Botanical Name:   Cephalanthus occidentalis

Common Name:  Buttonbush, Honeyballs, Spanish Pincushion, Globeflowers, Swampwood, Button-Willow, Crane Willow, Little Snowball, Pinball, Pond Dogwood

Description:  Buttonbush is another one of my favorite Florida native shrubs. The fragrant, white ball-shaped flowers look like pincushions and bloom Spring to Summer. In its native habitat, Buttonbush is a wetland shrub, but it adapts to regular garden environments as long as it gets water on a regular basis from either rain or irrigation. Its roots can withstand full submersion in wet areas. I wouldn’t call it a drought tolerant plant. Plant it in that rain garden you’ve been planning, or beside that downspout, or in that low area that stays moist where nothing else will grow, or at the edge of your pond, or in your regular garden beds that get irrigation. It’s fast growing, likes sun, part sun, or part shade, is deciduous, and grows 5 – 12′ tall x 4 – 8′ wide into a loose, rounded habit. The more shade it’s in, the more open the foliage will be.

I’ve seen these growing in the wild, and they are glorious plants that are abuzz with butterflies, Titan sphinx moth, Hydrangea sphinx moth, hummers, native bees, honey bees, bumble bees, and all kinds of other pollinators when in bloom, and at least 25 species of birds eat the seeds! You need this shrub in your garden. Is not deer tolerant. Is host plant to several moths including titan sphinx (Aellopos titan) and hydrangea sphinx (Darapsa versicolor) moths.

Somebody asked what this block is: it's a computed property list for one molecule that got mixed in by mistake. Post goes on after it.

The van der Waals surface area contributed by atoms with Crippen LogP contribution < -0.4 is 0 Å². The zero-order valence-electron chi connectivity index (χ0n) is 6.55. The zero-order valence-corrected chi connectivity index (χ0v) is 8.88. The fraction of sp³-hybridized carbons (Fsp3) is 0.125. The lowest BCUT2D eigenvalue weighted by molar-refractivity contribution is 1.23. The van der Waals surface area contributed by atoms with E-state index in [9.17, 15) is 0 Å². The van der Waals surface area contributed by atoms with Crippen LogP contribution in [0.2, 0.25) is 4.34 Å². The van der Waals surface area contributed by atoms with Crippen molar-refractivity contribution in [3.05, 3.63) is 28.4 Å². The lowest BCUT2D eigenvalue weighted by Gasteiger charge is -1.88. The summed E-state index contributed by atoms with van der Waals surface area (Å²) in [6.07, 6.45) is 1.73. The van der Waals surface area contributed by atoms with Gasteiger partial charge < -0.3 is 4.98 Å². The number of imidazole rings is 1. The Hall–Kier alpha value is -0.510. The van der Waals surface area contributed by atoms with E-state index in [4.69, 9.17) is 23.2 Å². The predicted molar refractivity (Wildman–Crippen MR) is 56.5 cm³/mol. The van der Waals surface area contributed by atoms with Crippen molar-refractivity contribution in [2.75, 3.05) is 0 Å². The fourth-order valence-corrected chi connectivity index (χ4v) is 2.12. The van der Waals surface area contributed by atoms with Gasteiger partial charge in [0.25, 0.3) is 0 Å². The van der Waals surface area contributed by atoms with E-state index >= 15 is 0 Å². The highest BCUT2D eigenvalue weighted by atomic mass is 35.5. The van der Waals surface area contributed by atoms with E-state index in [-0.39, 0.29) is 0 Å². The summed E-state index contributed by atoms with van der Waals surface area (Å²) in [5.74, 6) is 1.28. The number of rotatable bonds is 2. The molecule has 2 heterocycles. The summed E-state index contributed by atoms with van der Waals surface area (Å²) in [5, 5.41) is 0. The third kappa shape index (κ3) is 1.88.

The foliage is poisonous to livestock and people if eaten.

It grows in clay, loam, organic material (muck), and sandy soils that are acidic to calcareous.

Not salt tolerant of inundation by salty or brackish water. Low/no tolerance of salty wind or direct salt spray.

This plant in 1-gallon containers is 8-15″ tall.

This plant in 3-gallon containers is 2-4′ tall.

This plant in 7-gallon containers is 4-6′ tall.

Plant Lore:  The genus Cephalanthus is from the Greek words kephale, or “head,” and ánthos, or “flower.” The species epithet occidentalis is Latin for “west” or “western,” suggesting the plant is native to the western hemisphere.

Florida Hardiness Zones 8 – 11


Additional information

Container Size

1-gallon, 3-gallon, 7-gallon


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